Today is Mother's Day. As a pastor, I don’t attach a lot of significance to planning worship around particular days of the year. Some churches do that kind of thing, making a special emphasis on Mother's Day, Father's Day, the Sunday before Independence Day and such.
It's not that those kinds of days don’t have a particular importance, but it is that those days don’t really have a lot to do with the worship of God. God created mothers and we can thank him for that. God created the independence we enjoy in this country, and we can thank him for that as well. But to make mothers, or something else, the focal point of worship drifts too closely, in my mind, to worshipping those things rather than God. And it is God, alone, revealed as Father, Son and Spirit, that we want to worship.
But not planning worship around a particular holiday does not mean that I don’t want to be aware of that holiday, or be insensitive to the things that may be on people's minds as we gather for worship. In the picture are some notes I made before worship this morning of things that I wanted to be mindful of in our congregational prayer. Every Sunday before worship starts I make a few notes of things I want to include in our prayer. Then during worship I ask if people have things that they want to lift up in prayer. Those two things give me a rough outline of the prayer I will pray on behalf of the congregation.
As you can see from my note, mothers were on my mind as I thought about the prayer. I wanted to pray for mothers. I also wanted to be mindful of those women who wanted children but weren't label to have them. And lastly, I wanted to remember those mothers who have lost children.
Among our congregation there are a lot of women who are good mothers. They are doing the hard work necessary to do the best they can for their children. In some cases this includes aunts and grandma's who are actively either helping someone in their family, or who are raising the children as their own. There can be a number of reasons for that last group, and I don’t want to cast any blame. I just want to bring to God a word of thanks for mothers, and to ask him to continue to strengthen and guide women filling that very much needed role.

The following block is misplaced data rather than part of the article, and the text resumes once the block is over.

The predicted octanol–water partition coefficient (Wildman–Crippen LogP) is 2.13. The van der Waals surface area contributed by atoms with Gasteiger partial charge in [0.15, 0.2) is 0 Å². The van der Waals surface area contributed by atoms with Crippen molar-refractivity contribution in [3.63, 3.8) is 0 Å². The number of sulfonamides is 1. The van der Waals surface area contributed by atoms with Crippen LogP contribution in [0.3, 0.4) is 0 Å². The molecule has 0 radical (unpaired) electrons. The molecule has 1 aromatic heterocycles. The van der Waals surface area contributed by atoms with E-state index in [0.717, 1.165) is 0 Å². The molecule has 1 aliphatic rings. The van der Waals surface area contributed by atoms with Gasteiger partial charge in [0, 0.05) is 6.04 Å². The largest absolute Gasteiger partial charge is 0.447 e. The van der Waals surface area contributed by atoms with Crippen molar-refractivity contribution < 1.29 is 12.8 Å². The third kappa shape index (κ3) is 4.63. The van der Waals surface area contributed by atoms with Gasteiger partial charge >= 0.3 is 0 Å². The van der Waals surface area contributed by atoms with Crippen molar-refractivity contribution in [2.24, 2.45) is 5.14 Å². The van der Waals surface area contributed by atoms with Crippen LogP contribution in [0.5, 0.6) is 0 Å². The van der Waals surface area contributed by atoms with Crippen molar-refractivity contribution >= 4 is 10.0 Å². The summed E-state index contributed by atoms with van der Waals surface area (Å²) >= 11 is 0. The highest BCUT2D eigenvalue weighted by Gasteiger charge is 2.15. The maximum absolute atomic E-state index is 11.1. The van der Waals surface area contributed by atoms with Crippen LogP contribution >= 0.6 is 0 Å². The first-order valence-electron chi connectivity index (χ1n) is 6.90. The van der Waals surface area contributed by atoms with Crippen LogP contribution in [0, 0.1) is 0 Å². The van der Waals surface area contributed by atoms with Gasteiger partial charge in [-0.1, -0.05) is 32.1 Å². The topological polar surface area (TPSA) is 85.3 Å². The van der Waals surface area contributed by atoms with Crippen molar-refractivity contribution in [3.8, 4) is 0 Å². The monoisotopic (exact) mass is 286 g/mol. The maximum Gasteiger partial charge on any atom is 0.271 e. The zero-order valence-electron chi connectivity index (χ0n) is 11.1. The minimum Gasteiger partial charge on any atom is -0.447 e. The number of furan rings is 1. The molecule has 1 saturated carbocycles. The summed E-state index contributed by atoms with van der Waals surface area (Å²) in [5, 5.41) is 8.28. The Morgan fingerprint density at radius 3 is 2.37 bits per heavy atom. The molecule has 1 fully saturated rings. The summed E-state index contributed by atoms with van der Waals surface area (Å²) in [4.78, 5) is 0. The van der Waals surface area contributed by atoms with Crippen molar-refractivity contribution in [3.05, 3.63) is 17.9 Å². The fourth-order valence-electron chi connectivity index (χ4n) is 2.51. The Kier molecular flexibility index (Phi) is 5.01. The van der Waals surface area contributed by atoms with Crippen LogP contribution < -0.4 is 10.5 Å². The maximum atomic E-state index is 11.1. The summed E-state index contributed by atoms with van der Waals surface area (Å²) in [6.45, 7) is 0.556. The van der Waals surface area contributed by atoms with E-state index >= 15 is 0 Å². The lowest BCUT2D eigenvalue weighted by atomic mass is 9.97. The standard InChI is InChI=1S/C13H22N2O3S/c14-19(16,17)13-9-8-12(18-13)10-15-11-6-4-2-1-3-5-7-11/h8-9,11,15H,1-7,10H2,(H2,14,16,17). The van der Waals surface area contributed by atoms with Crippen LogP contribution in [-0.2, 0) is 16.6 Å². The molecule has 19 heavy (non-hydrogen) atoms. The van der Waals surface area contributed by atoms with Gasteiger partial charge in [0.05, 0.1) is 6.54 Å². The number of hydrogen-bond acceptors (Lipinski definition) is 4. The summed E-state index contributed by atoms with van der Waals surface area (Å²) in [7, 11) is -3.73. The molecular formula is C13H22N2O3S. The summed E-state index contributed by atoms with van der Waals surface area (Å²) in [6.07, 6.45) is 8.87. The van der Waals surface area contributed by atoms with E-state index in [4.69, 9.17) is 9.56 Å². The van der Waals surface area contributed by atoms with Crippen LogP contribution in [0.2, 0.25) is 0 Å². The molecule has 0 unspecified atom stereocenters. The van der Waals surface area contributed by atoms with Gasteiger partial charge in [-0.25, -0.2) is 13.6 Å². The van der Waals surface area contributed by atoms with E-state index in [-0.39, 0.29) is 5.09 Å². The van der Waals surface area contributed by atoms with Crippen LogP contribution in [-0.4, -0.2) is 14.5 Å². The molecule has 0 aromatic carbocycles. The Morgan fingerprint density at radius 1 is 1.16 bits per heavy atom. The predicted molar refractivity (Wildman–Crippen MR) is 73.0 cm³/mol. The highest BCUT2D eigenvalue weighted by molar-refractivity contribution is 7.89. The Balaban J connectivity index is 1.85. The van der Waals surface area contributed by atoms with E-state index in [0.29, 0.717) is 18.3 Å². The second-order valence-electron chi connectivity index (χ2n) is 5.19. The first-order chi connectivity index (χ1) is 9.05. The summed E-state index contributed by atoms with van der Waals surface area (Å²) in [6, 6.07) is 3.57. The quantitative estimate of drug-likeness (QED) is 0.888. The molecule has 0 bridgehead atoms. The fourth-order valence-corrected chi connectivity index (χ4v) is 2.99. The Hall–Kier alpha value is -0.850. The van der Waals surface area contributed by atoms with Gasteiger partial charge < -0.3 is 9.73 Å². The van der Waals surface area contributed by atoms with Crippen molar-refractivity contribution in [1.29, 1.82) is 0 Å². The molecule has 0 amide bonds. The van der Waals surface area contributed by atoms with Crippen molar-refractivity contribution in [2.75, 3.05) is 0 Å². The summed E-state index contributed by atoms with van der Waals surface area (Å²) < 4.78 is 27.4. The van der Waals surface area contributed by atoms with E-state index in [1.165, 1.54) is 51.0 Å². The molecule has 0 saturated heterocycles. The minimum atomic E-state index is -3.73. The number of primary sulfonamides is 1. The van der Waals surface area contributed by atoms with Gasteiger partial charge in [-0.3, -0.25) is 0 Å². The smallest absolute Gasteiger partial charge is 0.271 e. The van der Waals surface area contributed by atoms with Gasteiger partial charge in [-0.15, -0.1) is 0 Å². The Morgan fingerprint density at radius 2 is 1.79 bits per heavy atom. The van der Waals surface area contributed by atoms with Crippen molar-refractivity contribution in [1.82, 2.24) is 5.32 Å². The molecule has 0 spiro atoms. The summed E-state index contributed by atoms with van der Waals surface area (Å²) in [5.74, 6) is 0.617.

There are a few women I know of in our congregation who have lived with the disappointment of not being able to have children on their own. They may still have become moms through other means but I know that they are living with a sense of loss over what others had that they couldn't, and a holiday like Mother's Day can be a very painful reminder of that. I don’t recall now what I said during worship this morning, but I hope that it was something that asked God to be tender and comforting towards them.
And then there is a group of mothers who live with the very hard knowledge of having lost children. As parents our general expectation is that our children will survive us, but we know that this isn't always the case. As I thought about my own congregation this morning I thought of six women I know of who are members and who have lost one, or more, of their children. I can't imagine the range and depth of emotions that run through them as their children come to mind, or on a day such as this, when being a mother may be celebrated and they no longer have the child that called them mom.
Mothers are a good gift from God and the role of a mother will change over the course of the life of their child. But something infinitely better is the God who created mothers. The God who never changes. The God whose love for his children is as strong on the first day as it is on the last.
May he strengthen and guide those women who are moms actively raising children. May he provide comfort to those women who longed for children but never had any. And may he comfort those moms whose motherhood is also tinged with grief and loss. Amen.